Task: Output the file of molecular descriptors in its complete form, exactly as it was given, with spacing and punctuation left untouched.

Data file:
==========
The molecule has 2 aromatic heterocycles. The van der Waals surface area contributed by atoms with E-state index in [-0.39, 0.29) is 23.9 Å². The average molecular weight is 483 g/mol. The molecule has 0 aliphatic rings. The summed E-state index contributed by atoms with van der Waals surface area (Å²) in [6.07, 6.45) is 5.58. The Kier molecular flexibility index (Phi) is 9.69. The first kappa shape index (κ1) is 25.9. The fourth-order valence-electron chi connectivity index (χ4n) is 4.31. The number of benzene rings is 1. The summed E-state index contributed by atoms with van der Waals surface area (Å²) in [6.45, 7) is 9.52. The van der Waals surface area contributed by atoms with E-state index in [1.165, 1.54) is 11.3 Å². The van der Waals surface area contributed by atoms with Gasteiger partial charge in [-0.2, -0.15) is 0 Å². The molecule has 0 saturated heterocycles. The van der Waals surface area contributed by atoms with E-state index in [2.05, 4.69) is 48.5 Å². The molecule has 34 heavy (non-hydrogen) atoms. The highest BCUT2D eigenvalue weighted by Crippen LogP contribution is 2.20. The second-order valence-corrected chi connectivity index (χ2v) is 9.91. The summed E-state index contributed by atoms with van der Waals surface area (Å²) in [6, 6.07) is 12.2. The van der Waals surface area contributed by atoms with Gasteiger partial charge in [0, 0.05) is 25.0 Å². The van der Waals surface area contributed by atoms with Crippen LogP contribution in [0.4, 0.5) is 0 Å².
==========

The molecule has 2 aromatic heterocycles. The van der Waals surface area contributed by atoms with E-state index in [-0.39, 0.29) is 23.9 Å². The average molecular weight is 483 g/mol. The molecule has 0 aliphatic rings. The summed E-state index contributed by atoms with van der Waals surface area (Å²) in [6.07, 6.45) is 5.58. The Kier molecular flexibility index (Phi) is 9.69. The first kappa shape index (κ1) is 25.9. The fourth-order valence-electron chi connectivity index (χ4n) is 4.31. The number of benzene rings is 1. The summed E-state index contributed by atoms with van der Waals surface area (Å²) in [6.45, 7) is 9.52. The van der Waals surface area contributed by atoms with E-state index in [1.165, 1.54) is 11.3 Å². The van der Waals surface area contributed by atoms with Gasteiger partial charge in [-0.2, -0.15) is 0 Å². The molecule has 0 saturated heterocycles. The van der Waals surface area contributed by atoms with E-state index in [2.05, 4.69) is 48.5 Å². The molecule has 34 heavy (non-hydrogen) atoms. The highest BCUT2D eigenvalue weighted by Crippen LogP contribution is 2.20. The second-order valence-corrected chi connectivity index (χ2v) is 9.91. The summed E-state index contributed by atoms with van der Waals surface area (Å²) in [6, 6.07) is 12.2. The van der Waals surface area contributed by atoms with Gasteiger partial charge in [0, 0.05) is 25.0 Å². The van der Waals surface area contributed by atoms with Crippen LogP contribution in [0.4, 0.5) is 0 Å².